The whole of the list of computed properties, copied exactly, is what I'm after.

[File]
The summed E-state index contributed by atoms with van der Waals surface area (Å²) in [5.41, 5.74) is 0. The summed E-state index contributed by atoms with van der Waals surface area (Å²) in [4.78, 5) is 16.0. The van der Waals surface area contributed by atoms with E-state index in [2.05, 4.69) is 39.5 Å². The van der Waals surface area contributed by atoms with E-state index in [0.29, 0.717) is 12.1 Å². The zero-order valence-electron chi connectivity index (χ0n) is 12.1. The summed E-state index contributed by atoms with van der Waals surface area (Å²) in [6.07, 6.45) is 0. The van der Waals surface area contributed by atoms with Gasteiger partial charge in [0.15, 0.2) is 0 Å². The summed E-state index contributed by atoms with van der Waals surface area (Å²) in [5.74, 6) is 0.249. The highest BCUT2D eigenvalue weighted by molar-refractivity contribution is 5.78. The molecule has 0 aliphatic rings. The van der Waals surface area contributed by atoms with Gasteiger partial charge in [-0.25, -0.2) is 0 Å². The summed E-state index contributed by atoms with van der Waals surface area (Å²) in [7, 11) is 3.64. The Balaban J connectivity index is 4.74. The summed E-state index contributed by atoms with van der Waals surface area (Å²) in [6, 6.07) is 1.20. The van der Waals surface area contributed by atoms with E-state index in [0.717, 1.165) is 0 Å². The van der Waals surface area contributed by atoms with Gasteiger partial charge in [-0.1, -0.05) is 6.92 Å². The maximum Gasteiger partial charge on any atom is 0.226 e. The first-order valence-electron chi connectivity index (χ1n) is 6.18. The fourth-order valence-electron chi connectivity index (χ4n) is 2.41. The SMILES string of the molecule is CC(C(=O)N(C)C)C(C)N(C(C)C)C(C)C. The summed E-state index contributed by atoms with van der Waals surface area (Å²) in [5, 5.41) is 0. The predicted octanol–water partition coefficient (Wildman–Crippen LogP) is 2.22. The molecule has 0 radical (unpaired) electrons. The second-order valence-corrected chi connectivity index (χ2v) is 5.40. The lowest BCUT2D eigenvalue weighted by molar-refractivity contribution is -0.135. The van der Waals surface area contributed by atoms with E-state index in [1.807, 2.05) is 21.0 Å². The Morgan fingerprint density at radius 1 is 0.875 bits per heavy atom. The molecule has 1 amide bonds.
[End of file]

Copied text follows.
The summed E-state index contributed by atoms with van der Waals surface area (Å²) in [5.41, 5.74) is 0. The summed E-state index contributed by atoms with van der Waals surface area (Å²) in [4.78, 5) is 16.0. The van der Waals surface area contributed by atoms with E-state index in [2.05, 4.69) is 39.5 Å². The van der Waals surface area contributed by atoms with E-state index in [0.29, 0.717) is 12.1 Å². The zero-order valence-electron chi connectivity index (χ0n) is 12.1. The summed E-state index contributed by atoms with van der Waals surface area (Å²) in [6.07, 6.45) is 0. The van der Waals surface area contributed by atoms with Gasteiger partial charge in [0.15, 0.2) is 0 Å². The summed E-state index contributed by atoms with van der Waals surface area (Å²) in [5.74, 6) is 0.249. The highest BCUT2D eigenvalue weighted by molar-refractivity contribution is 5.78. The molecule has 0 aliphatic rings. The van der Waals surface area contributed by atoms with Gasteiger partial charge in [-0.25, -0.2) is 0 Å². The summed E-state index contributed by atoms with van der Waals surface area (Å²) in [7, 11) is 3.64. The Balaban J connectivity index is 4.74. The summed E-state index contributed by atoms with van der Waals surface area (Å²) in [6, 6.07) is 1.20. The van der Waals surface area contributed by atoms with E-state index in [0.717, 1.165) is 0 Å². The van der Waals surface area contributed by atoms with Gasteiger partial charge in [-0.1, -0.05) is 6.92 Å². The maximum Gasteiger partial charge on any atom is 0.226 e. The first-order valence-electron chi connectivity index (χ1n) is 6.18. The fourth-order valence-electron chi connectivity index (χ4n) is 2.41. The SMILES string of the molecule is CC(C(=O)N(C)C)C(C)N(C(C)C)C(C)C. The summed E-state index contributed by atoms with van der Waals surface area (Å²) in [5, 5.41) is 0. The predicted octanol–water partition coefficient (Wildman–Crippen LogP) is 2.22. The molecule has 0 radical (unpaired) electrons. The second-order valence-corrected chi connectivity index (χ2v) is 5.40. The lowest BCUT2D eigenvalue weighted by molar-refractivity contribution is -0.135. The van der Waals surface area contributed by atoms with E-state index in [1.807, 2.05) is 21.0 Å². The Morgan fingerprint density at radius 1 is 0.875 bits per heavy atom. The molecule has 1 amide bonds.